Create a Leave Behind & Elevator Pitch
Writing For Fine Art
Define Your Writing Style
Find Your Genre
What Sets You Apart?
Write to Different Audiences
Write for Blogging
Speak About Your Work
Branding for Video
Clearly Define Video Talking Points
Types of Video Content
Interview Practice
Diversifying Social Media Content
Create an Intentional Social Media Persona
Monetize Your Social Media Presence
Social Media Posting Plan
Choose Networks to Use & Invest
Presentation of Final Images
Printing Your Series
How to Work With a Print Lab
Proofing Your Prints
Bad Vs. Good Prints
Find Confidence to Print
Why Critique?
Critiquing Your Own Portfolio
Critique of Brooke's Series
Critique of Student Series
Yours is a Story Worth Telling


  • I tuned in for most of Brooke's lessons in this course and watched some of them more than once as they were rebroadcast. First I want to say that Brooke is a very good instructor. Her easy-going, friendly, down-to-earth, somewhat quirky manner cannot be mistaken for unprofessional. She is very prepared, she speaks well (not a bunch of hemming and hawing), she is thoughtful, she is thorough, she is very relatable and at ease, and she is definitely professional in her presentation. I really thought when I first tuned in that it would mostly be background noise while I was at work, sound to keep me company. Not because I didn't like Brooke but I really didn't think I was into fine art photography nor did I think I cared about the business side of things much. Not now anyhow. I was really wrong. Brooke sparked a deep interest in me to delve into fine art photography, to consider creating images for myself, from my imagination. In fact, I realized that this was something I'd been thinking about for a couple of years though I hadn't put a name to it (the idea of creating pre-conceived images based on my own creative goals). I gleaned many little treasures from her about image sizes, working with printers, different types of paper, selling, interacting with galleries, and so much more. I may not need all of what she taught right now because I'm definitely headed in another direction at the moment, but she planted ideas and information in my head that I know will be useful at some point. Things I may not have thought of on my own, but that seed is in my head now so when the time comes, I'll know. I'd really like to buy her course but at the moment, with the holidays right around the corner, it's not in my personal budget. I'm grateful to have caught the live and rebroadcast lessons though, and her course is on my list to own. I think it's a great reference to be consulted over and over again, not watched once and forgotten. Kudos Brooke for really putting together an excellent course.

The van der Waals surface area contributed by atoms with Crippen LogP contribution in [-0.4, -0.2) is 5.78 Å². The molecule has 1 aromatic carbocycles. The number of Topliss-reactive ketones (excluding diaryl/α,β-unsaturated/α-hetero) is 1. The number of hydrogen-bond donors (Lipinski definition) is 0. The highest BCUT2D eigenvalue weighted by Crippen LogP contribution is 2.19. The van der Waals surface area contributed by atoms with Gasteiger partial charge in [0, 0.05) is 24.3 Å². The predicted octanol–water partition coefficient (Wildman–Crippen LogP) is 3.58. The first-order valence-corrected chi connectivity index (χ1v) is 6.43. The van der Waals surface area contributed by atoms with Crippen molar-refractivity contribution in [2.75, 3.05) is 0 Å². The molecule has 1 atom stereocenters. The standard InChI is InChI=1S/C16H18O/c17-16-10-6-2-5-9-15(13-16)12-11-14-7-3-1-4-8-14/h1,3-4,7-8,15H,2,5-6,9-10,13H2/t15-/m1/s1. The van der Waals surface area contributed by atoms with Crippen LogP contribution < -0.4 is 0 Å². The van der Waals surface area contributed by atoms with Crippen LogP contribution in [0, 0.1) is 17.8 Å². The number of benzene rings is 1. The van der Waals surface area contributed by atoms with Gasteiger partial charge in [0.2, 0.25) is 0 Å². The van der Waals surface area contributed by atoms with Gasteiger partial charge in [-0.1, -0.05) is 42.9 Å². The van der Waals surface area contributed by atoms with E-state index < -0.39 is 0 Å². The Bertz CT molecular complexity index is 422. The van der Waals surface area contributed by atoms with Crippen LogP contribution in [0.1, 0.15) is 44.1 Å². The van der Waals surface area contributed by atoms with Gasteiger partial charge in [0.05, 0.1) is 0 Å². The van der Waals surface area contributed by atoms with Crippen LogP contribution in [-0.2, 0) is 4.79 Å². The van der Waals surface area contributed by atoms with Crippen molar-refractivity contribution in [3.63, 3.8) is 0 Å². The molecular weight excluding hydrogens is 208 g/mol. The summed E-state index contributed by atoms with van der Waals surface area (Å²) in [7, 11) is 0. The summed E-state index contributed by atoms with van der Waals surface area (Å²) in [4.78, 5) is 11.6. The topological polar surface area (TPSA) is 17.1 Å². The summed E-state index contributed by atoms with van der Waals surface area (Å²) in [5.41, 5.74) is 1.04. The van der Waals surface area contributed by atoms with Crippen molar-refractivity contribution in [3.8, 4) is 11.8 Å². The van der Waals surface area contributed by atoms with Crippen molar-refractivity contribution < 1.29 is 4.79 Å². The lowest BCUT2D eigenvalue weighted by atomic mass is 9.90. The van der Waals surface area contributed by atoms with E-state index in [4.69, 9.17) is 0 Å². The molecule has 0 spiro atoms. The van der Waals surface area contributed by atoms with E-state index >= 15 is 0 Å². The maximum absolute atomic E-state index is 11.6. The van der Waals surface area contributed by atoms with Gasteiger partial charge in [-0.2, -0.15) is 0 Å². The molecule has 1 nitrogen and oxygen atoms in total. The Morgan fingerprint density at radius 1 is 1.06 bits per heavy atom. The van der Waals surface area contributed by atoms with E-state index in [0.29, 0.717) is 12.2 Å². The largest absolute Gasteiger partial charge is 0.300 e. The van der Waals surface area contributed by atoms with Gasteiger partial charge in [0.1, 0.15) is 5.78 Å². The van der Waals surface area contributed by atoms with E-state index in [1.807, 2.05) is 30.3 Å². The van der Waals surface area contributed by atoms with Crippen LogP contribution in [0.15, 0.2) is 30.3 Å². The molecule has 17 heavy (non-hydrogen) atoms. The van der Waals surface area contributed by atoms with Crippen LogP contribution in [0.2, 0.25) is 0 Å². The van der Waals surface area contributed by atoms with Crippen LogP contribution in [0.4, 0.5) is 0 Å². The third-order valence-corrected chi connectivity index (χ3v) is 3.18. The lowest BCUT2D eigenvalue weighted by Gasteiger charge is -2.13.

• I'm retired now, but spent decades in the people and training business. Brooke is extraordinary! Even though this course is extremely well organized and she's left nothing unattended, she moves through it with friendly conversational manners and without a sense of it being stilted. It's as though we are all her friends, not students, as she shares her heart and passion with us. What a joy it is to listen to her. And what a clear, unambiguous command of her subject. Wow! She explains it with such ease using explanations and techniques that won't overwhelm artists just starting their portfolio or the Photoshop-squeamish among us; but despite its simplicity her resulting art is breathtaking and beyond original. I wish more of my professors at school were as engaging. This was by far my best buy at Creative Live yet.
  • What an amazing 20 days this is going to be! Brooke is so enthusiastic and has such a lovely manner. What a bargain for all of the information Brooke will be sharing with us. So excited. Thanks Brooke and Creative Live. :)